The apostle Peter observed this peace and under the inspiration of the Spirit instructed God’s people of all ages to cast their cares upon the Lord (1 Peter 5:7). Such an instruction flows from the very heart of God and is found throughout the Bible. The Psalmist had gone through the burden of being rejected by an intimate friend when he pens these words in Psalm 55:22, “Cast your burden upon the LORD, and He will sustain you; He will never allow the righteous to be shaken.”

As we seek to cast our cares upon the Lord we need to be alert to the times that God desires to work through others to aid us. There are times that we need others to pray with us and for us in order to experience the peace Jesus gives. For this reason God instructs us to help bear each other’s burden (Galatians 6:2), and one way to do this is in prayer.

As I sought God in prayer one day I diligently tried to get in touch with my troubled heart. I struggled and prayed all morning. I “limped” to my one o’clock class that I was to teach that Wednesday afternoon. After attempting to feebly lecture for a few minutes, I stopped and told the class that I was struggling with a burden that I have not been able to identify. I asked if they would kindly pray for me. They graciously did, and after their prayer I continued the lecture with a new spiritual strength. When I returned to my office after class and sat at my desk, it become immediately clear to me the burden I was carrying. God had worked through the prayers of others to aid me in first identifying and then casting this care upon the Lord.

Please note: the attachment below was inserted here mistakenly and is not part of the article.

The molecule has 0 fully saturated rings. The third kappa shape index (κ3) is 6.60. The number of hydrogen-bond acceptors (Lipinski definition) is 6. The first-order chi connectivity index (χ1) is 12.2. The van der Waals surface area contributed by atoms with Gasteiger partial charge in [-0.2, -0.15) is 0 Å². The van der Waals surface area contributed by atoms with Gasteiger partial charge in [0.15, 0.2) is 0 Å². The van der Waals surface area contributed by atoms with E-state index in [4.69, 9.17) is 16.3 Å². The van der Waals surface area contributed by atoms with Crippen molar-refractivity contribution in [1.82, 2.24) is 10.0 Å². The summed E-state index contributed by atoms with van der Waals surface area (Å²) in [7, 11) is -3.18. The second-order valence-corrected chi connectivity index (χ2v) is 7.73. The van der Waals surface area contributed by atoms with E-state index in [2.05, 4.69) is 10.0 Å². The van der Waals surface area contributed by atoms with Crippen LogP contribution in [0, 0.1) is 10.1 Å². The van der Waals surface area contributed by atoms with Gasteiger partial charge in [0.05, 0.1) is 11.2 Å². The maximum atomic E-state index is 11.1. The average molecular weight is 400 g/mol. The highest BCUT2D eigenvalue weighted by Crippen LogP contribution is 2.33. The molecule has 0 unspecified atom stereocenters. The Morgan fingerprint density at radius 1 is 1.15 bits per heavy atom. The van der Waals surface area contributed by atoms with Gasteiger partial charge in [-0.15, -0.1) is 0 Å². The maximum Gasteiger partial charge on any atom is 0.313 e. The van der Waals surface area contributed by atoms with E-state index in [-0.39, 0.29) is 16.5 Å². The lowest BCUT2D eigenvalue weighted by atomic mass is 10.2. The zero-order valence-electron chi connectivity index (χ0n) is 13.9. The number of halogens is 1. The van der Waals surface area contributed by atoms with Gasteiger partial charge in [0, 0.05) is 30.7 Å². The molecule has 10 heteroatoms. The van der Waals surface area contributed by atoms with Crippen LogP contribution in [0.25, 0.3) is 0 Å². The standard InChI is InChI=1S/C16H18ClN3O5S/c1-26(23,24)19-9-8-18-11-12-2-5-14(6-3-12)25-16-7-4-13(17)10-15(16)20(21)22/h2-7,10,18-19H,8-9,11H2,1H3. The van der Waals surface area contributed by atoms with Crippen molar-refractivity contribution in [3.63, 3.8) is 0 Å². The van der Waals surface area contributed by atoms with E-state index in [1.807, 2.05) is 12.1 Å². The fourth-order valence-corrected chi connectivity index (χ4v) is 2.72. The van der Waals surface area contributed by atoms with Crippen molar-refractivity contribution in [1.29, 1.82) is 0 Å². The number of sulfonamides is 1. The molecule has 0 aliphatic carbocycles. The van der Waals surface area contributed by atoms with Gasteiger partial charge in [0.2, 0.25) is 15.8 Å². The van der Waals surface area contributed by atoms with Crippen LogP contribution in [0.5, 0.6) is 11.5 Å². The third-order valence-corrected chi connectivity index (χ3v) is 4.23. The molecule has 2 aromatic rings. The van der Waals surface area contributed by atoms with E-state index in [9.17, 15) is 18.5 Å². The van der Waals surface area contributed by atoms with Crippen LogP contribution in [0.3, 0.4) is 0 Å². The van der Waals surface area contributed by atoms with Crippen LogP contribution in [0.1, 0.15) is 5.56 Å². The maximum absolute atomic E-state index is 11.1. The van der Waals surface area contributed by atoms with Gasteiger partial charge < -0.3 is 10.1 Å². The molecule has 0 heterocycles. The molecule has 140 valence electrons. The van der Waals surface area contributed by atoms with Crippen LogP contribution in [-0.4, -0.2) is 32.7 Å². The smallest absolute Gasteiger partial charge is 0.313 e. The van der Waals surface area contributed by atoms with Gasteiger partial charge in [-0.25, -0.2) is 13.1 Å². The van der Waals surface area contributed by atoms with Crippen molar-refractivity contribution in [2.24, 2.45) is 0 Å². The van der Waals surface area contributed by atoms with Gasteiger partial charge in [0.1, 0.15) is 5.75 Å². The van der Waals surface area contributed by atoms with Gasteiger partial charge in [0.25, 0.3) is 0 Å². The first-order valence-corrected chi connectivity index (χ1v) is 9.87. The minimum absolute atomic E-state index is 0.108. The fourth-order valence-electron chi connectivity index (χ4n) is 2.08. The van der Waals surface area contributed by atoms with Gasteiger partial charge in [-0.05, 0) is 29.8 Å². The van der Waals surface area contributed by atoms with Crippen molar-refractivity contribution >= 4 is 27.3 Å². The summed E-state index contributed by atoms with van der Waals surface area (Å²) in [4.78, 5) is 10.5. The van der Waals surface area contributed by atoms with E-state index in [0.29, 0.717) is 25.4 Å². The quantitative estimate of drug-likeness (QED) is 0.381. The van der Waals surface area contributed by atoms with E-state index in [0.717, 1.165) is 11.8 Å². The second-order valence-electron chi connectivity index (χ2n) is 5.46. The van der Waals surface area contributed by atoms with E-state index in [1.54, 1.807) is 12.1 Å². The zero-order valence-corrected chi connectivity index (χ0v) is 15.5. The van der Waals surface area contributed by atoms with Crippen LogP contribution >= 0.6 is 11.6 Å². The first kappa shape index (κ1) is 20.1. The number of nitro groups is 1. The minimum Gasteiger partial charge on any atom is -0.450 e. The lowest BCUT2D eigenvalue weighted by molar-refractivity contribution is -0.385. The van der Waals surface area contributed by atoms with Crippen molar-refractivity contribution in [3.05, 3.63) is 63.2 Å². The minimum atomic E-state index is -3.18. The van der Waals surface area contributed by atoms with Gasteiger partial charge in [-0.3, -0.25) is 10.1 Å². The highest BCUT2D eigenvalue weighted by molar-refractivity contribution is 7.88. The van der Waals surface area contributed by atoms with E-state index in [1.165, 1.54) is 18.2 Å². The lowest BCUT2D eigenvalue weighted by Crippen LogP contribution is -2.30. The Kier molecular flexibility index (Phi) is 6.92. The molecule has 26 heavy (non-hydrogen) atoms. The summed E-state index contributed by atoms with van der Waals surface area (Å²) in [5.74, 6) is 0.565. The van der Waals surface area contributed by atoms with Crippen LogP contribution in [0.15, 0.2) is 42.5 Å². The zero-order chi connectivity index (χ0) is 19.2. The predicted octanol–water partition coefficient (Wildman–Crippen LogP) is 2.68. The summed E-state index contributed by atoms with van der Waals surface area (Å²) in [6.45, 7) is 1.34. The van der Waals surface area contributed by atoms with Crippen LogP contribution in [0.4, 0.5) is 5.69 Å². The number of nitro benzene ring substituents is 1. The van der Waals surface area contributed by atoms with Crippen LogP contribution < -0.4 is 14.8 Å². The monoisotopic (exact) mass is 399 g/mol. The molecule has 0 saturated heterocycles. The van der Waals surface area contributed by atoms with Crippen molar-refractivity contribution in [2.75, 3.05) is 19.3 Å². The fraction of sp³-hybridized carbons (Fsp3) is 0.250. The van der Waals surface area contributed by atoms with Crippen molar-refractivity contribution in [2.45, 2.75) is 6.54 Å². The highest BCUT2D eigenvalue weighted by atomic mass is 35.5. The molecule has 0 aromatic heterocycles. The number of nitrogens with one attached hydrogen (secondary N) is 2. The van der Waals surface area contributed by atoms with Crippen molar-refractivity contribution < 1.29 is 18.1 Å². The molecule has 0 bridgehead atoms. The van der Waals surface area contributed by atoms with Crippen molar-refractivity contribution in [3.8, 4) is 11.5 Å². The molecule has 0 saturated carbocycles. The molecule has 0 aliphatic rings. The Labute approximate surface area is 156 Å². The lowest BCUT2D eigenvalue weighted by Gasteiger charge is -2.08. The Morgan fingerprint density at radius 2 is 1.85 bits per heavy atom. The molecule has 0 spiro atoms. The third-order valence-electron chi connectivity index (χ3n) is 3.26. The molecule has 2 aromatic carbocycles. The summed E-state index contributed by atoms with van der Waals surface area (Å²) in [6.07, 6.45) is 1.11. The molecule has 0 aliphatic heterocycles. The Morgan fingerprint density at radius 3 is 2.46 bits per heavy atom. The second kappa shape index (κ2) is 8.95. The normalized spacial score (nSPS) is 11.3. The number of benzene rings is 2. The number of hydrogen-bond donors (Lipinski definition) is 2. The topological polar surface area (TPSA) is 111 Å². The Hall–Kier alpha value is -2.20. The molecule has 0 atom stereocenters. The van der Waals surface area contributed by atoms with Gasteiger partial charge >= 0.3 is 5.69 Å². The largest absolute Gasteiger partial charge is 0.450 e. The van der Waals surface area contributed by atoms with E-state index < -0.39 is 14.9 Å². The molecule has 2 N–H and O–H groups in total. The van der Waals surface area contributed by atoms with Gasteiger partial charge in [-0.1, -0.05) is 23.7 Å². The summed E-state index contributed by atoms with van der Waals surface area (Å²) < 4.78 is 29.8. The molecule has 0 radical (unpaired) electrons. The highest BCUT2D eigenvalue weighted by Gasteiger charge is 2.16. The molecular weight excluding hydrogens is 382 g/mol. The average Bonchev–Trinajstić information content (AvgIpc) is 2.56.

After a long and satisfying single life I married Penny at age of thirty-six. Less than two years later God gave us our first child, William Reynolds. He was followed by Michael Scott. I was so joyful to have these two gifts but since I was approaching my mid-forties I felt that our quiver was full. But I also sensed that Penny and I were not in full agreement.  She mainly just talked to the Lord about it and put no pressure on me. For some reason the thought of another child was a very fearful thought. Children are a “gift of the Lord” (Psalm 127:3). However, this passage goes to say the “children of one’s youth” (Psalm 127:4), and I felt that I was no longer a youth!

As I was up in the middle of the night praying, I decided to submit this fear to the elders of the church and have them pray with me. So I called the next day and arranged for this to happen. The elders graciously identified with my fears and very mercifully prayed for me without the slightest sense of condemnation. All I know is that after their prayer I was free from the fear and was at complete peace at putting this matter in the Lord’s hand.

Several months later Penny informed me that she was pregnant. A few days earlier God had laid upon my heart a verse of Scripture that prepared me. Truly I rejoiced in God’s goodness and His gracious gift. One of the elders began to call me “Abraham”. The day I wept with tears of joy, David Preston was dedicated to the Lord. Many times I have looked at him and recalled the time of prayer with the elders. I would not have this precious third son apart from the help afforded by godly companions in prayer.